The Jones Lab at Rice University takes a systems approach to nanoparticle assembly - in addition to understanding assembled materials as a function of their constituent parts (e.g. nanoparticles, ligands, atoms), we also consider the influence of collective properties and higher-order effects (e.g. dimensionality, curvature, particle interactions). These systems-level phenomena allow for the creation of new forms of inorganic matter that are structurally reconfigurable, experience positive and negative feedback, and are constantly evolving over time in response to external stimuli. This holistic and hierarchical approach requires the application of advanced chemical methods for controlling nanoparticle size, shape, composition, surface functionality, interaction potential, and geometric environment while simultaneously addressing fundamental questions about the symmetry, topology, and out-of-equilibrium dynamics of assembled nanometer-scale systems. Through these insights we design adaptive materials with unique optical and mechanical properties with potential impact in the fields of metamaterials, energy storage, and biology.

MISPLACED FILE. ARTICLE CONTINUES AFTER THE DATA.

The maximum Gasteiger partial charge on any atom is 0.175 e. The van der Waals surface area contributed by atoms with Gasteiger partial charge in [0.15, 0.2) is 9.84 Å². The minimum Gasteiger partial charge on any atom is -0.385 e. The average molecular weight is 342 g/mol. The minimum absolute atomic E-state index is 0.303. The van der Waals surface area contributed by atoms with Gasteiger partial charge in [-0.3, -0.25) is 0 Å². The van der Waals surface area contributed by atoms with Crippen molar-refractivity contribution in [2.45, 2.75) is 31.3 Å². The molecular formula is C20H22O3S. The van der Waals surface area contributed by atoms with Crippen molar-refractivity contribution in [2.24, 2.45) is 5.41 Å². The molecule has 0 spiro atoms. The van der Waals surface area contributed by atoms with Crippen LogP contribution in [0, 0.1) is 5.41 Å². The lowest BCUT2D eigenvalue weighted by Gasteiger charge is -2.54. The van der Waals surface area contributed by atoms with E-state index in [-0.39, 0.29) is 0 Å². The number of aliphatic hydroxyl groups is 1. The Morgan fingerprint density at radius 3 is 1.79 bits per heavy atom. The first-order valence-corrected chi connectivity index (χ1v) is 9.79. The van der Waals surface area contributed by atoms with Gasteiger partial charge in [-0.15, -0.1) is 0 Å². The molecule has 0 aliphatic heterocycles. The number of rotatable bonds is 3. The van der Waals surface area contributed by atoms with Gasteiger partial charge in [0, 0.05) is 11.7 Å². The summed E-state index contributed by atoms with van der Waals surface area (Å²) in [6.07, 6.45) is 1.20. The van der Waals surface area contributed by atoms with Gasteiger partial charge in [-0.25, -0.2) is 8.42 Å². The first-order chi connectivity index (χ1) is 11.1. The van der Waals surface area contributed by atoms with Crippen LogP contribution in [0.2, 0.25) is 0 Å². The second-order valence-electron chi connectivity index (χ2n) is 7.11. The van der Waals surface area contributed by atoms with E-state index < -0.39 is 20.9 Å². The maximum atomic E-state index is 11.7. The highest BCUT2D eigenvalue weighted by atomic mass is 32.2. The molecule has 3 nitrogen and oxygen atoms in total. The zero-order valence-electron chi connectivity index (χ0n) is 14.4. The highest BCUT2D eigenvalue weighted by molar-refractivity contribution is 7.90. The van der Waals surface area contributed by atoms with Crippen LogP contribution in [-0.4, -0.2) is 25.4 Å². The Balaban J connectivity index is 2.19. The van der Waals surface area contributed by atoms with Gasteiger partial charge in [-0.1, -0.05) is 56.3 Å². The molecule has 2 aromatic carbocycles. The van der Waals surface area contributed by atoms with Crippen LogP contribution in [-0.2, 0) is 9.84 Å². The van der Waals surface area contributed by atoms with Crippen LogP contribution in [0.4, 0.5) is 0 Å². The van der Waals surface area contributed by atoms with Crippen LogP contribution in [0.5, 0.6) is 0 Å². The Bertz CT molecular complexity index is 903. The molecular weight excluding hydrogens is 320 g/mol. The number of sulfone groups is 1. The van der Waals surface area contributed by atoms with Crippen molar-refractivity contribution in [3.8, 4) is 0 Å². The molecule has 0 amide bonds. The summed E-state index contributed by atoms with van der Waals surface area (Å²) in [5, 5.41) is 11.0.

Matt Jones joined the Chemistry faculty at Rice in 2017 and is the Norman and Gene Hackerman Junior Chair. He received B.S. degrees in materials science and biomedical engineering from Carnegie Mellon University and completed his Ph.D. at Northwestern University as an NSF Fellow. Under the guidance of Chad Mirkin, his graduate work focused on the cooperative properties of DNA ligands functionalizing anisotropic nanoparticles and the ability for these systems to assemble into novel superlattices via base-pair hybridization. For his postdoctoral work, Matt was awarded an Arnold and Mabel Beckman Fellowship to study under Paul Alivisatos at UC Berkeley. There, he investigated single-particle non-equilibrium shape transformations of metal nanocrystals using liquid-phase transmission electron microscopy. His research interests at Rice rest at the intersection of systems science, nanoparticle self-assembly, and plasmonics/metamaterials.